Puint, Ni*w York. Besides assisting in the instruction of the cadets of 
lh«' Military* Ac;ideuiy, the battalion of engineers constitutes the school 
fur the trials with toriK^loes for the <lefense of our harbors, and takes 
cliarpe of the depots for the bridgetniins and equipage and euginetT 
toolfi for the use uf the Army in gc^nenil. The appropriation asketl for 
torpedoes and other puqioses at the engineer depot at Willet's Point 
and recommended to Congress. 

A visit made to W'illet's Point in Si^ptember last gave me an oppor- 
tuity for inspecting closely the management of the post, and for obserA*- 
ia^ the advantages offennl the men in drill and discipline, and in the 
cdocation ntn^ssary for that arm of the ser\'ice. The result was very 
fntifying. The thorough mo<le of instruction and the perfecte<l drill 
of the battali<m desen'e commendation. 

Satiiifartory progress has Imhmi made in the prosecution of works for 
|be inpnivenient of rivers aiul harlmrs. and of the surveys connected 
therewith. The annual rei)oi-t of the Chief of Engineers contains a de- 
tailed account of the progress and condition of these works, and of the 
if«altft of the sur%'eys onlen*d by Congress. This report also contains 
ittfonnation concerning the public buihiingsand grounds and the Wash- 
ington Aqueduct. 

Pnn»er measures have bt»en taken to carry out the joint resolution of 
lary «M, 1H71, in n*I-ition to the establishment of water-gauges, and 
jng daily obs4*r vat ions of the rise and fall of the lA)wer Mississippi 
and its chief tributaries. 

I'liiliT till" art of April 4, 1S7I. for the aiq>ointnient by the President, 
uf a ct>umi.<<i(m to examine and n*port on the Sutn> tunnel, Lieutenant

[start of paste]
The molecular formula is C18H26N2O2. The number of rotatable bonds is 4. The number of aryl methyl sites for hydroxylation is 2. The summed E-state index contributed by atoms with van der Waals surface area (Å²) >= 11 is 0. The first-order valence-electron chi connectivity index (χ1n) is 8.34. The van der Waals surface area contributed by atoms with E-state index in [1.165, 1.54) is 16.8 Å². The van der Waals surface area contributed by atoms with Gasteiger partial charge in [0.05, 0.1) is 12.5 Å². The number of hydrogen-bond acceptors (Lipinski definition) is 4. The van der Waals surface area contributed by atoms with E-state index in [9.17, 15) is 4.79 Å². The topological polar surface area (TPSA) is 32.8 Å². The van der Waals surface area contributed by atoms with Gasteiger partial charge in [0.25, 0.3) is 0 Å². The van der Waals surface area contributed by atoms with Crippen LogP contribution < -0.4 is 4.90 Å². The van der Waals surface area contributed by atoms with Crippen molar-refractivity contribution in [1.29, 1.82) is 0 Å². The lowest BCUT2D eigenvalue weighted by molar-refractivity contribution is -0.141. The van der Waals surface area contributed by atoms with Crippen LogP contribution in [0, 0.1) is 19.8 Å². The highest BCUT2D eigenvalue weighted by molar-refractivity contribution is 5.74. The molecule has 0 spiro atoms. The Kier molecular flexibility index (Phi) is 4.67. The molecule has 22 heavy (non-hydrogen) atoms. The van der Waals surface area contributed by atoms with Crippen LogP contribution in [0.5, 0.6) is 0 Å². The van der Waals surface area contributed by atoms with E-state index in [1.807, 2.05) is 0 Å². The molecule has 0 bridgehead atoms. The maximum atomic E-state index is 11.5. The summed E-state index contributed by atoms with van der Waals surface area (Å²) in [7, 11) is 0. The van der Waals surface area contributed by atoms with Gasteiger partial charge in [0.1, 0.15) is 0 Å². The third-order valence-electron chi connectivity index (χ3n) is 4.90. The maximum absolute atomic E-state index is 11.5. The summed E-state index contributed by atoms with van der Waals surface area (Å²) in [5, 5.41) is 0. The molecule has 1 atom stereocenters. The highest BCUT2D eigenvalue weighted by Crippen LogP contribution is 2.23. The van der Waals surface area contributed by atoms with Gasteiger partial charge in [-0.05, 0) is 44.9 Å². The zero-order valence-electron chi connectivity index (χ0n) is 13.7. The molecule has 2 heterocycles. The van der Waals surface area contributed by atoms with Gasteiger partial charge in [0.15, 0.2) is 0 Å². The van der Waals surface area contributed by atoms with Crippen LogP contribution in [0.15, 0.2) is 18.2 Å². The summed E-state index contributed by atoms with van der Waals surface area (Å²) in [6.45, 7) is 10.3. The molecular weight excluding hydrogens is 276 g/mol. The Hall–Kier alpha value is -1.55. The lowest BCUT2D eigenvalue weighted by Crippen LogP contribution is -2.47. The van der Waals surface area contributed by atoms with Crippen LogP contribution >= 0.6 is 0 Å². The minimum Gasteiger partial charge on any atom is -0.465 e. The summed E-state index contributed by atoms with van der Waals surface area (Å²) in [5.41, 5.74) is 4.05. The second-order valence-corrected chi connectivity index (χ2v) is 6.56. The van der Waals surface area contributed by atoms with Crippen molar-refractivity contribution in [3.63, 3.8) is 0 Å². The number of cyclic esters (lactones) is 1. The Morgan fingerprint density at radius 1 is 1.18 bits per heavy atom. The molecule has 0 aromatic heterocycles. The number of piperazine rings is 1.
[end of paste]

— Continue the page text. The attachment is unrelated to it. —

CokMM'ls II. (i. Wright and Joliii (■. Foster, of the (%iri)s ttf Kngineers, 
aiHl Pri»fe?4H^>r Wesley Neweonib. :i iiiiiiiiig eiigimt-r, wen*thusapiK>inted, 
and ^'aiit;iiri W. K. King. Chirps of Kii;^nneers, ^\as diiv<-te<l to act as 
•n-retarv Ut thf*commissii>n. Tlieeniinnission has completed the inves- 
tigations ut the tunnel and the mines of the Comstock lo<le. and is now 
prrpahug to n'|Hirt. 

Id the survey of the lakes, (»perations werecarrie<l on in I^ikes Sujh?- 
rirrr. 3Iiehigan, 8t. Clair, and Cliatii]ilain, and the progn^ss of the work 
ia the field and oflhv has be<*n higlily satisfaet<»ry. The geologiral sur- 
vey alfMig the central niut(*of comniuiiir;ttion with the Pacith* coast lias 
\tetf% artively coiitinue<1, ami the pnblieation of tht* n'sults, alrea<ly 
b»-;nin, is lookeil for with niueli iiitt'fest. 

I>nriDg the fllseal year small arms :ind onlnance stores to the amount 
of f 10«OUO,OfNI have Wh'U sold, and the entire prrMHH*ds, except a small 
flan irCaiiied Ut mf*i*t ex|K'ns4* of pn*paring otiier stones for s;de, have 
into tbe Treasury lK*yond the control of this Department. The 



286 EEPORT OF THE SECRETABY OP WAB. 

operations at the arsenals have been confined to the manufactar^ o 
supplies required by the troops, to the care of stores on hand, and t 
the manufacture of one or two experimental gun-carriages. It is ho[)e; 
that Congress will grant the appropriations asked for to carry ont tbtj 
plans for the continuance of the work at the great arsenal of construe 
tion for the Mississippi Valley at Bock Island. Several kinds of experi 
mental rifles and^carbines, as recommended by the St. Louis board, lia\> 
been manufactured at Springfield armory for comparative trial in tbc 
field. An inspection of that armory, not long since, satisfies me of thf 
necessity for continiung the appropriations for its maintenance aij( 
support. The ability of its present administration especially commeDdi 
this well-appointed armory to the attention of Congress. 

Sufficient information will doubtless be derived from the use of the 
experimental arms in the field, to enable a board to recommend a breech 
loading system for adoption. The armament of State troops should Im 
like that of the national forces, who now use breech-loading small arm& 
The reserve of 10,000 arms of that kind now on hand is not half suJ 
cient to supply the States upon quotas now due. 

Attention is called to the recommendation of the Chief of OrdoaDce 
concerning the repeal of the act prohibiting promotions and appoiut 
ments in the Ordnance Corps. 

An increase of the annual appropriations under the law of 1808, pro 
viding for arming and equipping the militia is urgently required. 

The small clerical force allowed the office of the Judge Advocate Gen- 
eral of the Army is not sufficient to perform the great amount of labor